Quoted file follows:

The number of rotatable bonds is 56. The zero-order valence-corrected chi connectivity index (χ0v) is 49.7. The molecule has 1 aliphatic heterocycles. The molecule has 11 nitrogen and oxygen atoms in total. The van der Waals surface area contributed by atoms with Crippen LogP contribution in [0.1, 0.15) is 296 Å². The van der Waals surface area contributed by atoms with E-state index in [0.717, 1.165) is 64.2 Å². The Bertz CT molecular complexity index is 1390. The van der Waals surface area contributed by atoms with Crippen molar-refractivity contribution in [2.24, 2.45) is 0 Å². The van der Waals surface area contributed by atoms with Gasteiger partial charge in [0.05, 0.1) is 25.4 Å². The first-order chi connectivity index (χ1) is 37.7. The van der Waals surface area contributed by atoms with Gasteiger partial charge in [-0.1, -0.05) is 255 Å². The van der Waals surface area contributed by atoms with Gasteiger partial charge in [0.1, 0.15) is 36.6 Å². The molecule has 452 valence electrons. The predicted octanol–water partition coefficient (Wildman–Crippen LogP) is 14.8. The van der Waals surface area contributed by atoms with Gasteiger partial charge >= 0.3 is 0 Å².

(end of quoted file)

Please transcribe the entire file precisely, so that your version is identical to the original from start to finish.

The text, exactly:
The number of rotatable bonds is 56. The zero-order valence-corrected chi connectivity index (χ0v) is 49.7. The molecule has 1 aliphatic heterocycles. The molecule has 11 nitrogen and oxygen atoms in total. The van der Waals surface area contributed by atoms with Crippen LogP contribution in [0.1, 0.15) is 296 Å². The van der Waals surface area contributed by atoms with E-state index in [0.717, 1.165) is 64.2 Å². The Bertz CT molecular complexity index is 1390. The van der Waals surface area contributed by atoms with Crippen molar-refractivity contribution in [2.24, 2.45) is 0 Å². The van der Waals surface area contributed by atoms with Gasteiger partial charge in [0.05, 0.1) is 25.4 Å². The first-order chi connectivity index (χ1) is 37.7. The van der Waals surface area contributed by atoms with Gasteiger partial charge in [-0.1, -0.05) is 255 Å². The van der Waals surface area contributed by atoms with Gasteiger partial charge in [0.1, 0.15) is 36.6 Å². The molecule has 452 valence electrons. The predicted octanol–water partition coefficient (Wildman–Crippen LogP) is 14.8. The van der Waals surface area contributed by atoms with Gasteiger partial charge >= 0.3 is 0 Å².